Nov 14, 2010
Autumn lingers on here in New England, with a hint of winter in early morning frost. The foliage in Western Massachusetts is well past its peak, meaning that most people are no longer oohing and ahhing, but rather cursing as the rake the leaves that have fallen.
Hence it’s time for a posting of “Autumn Leaves”.
Originally it was a 1945 French song "Les feuilles mortes" (literally "The Dead Leaves") with music by Joseph Kosma and lyrics by poet Jacques Prévert. Yves Montand (with Irène Joachim) introduced "Les feuilles mortes" in 1946 in the film Les Portes de la Nuit. American songwriter Johnny Mercer wrote English lyrics in 1947 and Jo Stafford was among the first to perform his version (not surprisingly, since she recorded for Mercer’s label, Capital Records).
“Autumn Leaves” has become a jazz standard in both languages, as an instrumental and with a singer.
For most jazz purists, the definitive version comes on Cannonball Adderly’s 1958 album Somethin’ Else. Arranged primarily by pianist Ahmad Jamal, the recording featured one of Miles Davis’ rare gigs as a sideman on trumpet, Adderly on alto sax, Hank Jones on piano, Sam Jones on bass and Art Blakey on drums. Interestingly, it was released in two parts as the A and B side of a single that year (Blue Note 45-1737).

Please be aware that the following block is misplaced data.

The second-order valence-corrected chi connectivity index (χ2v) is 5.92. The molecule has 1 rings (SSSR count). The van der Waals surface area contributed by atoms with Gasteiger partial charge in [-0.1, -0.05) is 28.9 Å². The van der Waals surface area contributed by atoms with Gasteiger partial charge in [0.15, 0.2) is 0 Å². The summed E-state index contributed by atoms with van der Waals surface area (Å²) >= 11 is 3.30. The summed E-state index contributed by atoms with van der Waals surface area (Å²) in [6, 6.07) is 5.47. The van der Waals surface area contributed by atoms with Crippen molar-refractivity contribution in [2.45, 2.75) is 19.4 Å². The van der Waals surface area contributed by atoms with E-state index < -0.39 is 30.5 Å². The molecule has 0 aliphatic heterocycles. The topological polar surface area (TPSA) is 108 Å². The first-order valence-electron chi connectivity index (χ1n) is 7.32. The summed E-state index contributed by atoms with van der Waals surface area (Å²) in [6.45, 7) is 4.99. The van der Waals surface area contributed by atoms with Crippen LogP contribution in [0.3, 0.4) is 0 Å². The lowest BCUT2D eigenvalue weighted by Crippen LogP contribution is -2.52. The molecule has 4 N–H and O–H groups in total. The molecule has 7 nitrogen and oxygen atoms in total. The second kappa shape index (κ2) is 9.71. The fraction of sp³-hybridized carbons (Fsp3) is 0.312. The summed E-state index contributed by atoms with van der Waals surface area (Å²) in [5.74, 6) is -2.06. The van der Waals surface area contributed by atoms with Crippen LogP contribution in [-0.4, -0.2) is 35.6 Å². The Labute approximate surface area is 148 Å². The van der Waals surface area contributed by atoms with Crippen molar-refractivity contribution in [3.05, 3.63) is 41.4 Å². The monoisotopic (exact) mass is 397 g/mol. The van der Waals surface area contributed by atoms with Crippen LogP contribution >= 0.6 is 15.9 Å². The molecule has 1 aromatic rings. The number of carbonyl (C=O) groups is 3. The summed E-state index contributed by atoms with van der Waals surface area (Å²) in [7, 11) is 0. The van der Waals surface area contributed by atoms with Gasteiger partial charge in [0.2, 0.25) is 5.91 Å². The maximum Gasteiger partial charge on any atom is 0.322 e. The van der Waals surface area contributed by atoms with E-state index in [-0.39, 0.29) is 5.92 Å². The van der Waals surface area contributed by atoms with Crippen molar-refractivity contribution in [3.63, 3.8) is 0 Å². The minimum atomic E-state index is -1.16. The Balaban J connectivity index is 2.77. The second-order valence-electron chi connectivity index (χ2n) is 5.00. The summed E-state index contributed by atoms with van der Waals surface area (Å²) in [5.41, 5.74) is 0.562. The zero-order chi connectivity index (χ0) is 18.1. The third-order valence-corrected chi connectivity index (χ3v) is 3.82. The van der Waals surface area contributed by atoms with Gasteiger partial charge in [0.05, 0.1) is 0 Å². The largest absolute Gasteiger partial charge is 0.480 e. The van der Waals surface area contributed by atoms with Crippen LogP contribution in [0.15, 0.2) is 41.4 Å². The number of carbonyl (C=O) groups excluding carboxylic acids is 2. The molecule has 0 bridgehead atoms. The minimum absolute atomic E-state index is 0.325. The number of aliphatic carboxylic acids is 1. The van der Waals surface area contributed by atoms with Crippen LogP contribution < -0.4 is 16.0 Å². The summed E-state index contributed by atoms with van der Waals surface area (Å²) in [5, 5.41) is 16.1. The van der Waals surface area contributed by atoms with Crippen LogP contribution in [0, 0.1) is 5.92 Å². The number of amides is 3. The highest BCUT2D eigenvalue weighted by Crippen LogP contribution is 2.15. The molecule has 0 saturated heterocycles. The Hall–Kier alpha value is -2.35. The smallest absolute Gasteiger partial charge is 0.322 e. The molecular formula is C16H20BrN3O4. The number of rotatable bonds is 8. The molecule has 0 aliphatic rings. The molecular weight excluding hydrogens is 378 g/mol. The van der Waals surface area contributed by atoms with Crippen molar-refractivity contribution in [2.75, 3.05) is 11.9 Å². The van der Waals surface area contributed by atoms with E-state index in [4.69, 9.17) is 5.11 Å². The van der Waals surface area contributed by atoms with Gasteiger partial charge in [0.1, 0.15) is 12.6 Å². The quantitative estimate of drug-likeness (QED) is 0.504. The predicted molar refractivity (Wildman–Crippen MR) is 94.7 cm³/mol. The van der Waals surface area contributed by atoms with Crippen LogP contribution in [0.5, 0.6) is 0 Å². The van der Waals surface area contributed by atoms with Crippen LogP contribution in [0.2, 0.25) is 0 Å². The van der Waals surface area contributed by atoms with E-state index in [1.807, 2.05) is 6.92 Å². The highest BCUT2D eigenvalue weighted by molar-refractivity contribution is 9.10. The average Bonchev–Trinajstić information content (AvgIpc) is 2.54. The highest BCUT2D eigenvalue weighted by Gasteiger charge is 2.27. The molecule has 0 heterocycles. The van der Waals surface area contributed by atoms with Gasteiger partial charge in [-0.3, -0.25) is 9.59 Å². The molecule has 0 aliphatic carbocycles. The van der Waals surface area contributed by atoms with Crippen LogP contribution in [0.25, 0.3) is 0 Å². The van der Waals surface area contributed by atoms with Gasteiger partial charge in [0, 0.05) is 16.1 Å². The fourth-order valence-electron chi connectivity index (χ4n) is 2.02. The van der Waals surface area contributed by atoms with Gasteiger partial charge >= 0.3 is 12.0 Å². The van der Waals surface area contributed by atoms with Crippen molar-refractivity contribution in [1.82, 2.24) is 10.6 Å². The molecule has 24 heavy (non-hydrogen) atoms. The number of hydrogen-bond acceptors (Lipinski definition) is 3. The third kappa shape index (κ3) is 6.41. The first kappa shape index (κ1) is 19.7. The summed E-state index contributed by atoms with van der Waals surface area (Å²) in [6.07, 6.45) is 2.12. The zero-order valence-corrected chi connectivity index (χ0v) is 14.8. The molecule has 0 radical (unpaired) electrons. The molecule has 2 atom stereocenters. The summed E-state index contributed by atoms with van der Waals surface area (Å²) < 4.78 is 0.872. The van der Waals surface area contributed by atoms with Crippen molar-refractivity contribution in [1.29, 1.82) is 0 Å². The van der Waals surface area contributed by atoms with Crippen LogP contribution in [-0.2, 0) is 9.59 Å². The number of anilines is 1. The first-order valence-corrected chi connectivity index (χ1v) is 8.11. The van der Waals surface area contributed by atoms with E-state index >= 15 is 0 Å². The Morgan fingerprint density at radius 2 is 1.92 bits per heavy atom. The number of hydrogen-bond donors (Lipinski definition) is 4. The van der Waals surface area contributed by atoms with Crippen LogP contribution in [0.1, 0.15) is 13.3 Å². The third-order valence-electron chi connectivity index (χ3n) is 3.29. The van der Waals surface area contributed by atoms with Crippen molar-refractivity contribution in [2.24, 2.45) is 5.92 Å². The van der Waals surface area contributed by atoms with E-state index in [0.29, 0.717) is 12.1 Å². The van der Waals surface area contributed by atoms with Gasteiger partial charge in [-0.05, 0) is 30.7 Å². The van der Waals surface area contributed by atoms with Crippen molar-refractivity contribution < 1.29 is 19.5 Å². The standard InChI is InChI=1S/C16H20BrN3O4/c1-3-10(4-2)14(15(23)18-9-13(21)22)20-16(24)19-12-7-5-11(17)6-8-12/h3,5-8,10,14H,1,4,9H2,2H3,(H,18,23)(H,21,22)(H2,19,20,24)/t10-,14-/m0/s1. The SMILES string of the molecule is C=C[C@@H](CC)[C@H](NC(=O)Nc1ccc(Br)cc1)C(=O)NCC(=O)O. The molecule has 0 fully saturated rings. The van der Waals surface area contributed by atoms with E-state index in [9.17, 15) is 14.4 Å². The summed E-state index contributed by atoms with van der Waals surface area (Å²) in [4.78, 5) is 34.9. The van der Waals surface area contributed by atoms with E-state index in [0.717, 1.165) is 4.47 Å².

Podcast 194 celebrates this great standard with a mixtape of sorts including my favorite versions of “Autumn Leaves”, We’ll begin with the Cannonball version, and end with the version recorded by Eric Clapton on his latest CD. All in all you get ten very different versions of the classic Composition, including:
Cannonball Adderly from Somethin’ Else.
Ahmad Jamal from The Legendary Okeh and Epic Recordings.
Patricia Barber from Night Club.
Joe Pass from Virtuoso 4.
Bill Evans from Portraits in Jazz.
Nat King Cole from
Ron Carter from The Golden
Tom Harrell from Time’s Mirror.
Keith Jarrett from At the Blue Note: The Complete Recordings.
Eric Clapton from Clapton.
Thanks for the idea to Breathe of Life and their July 2010 mixtape.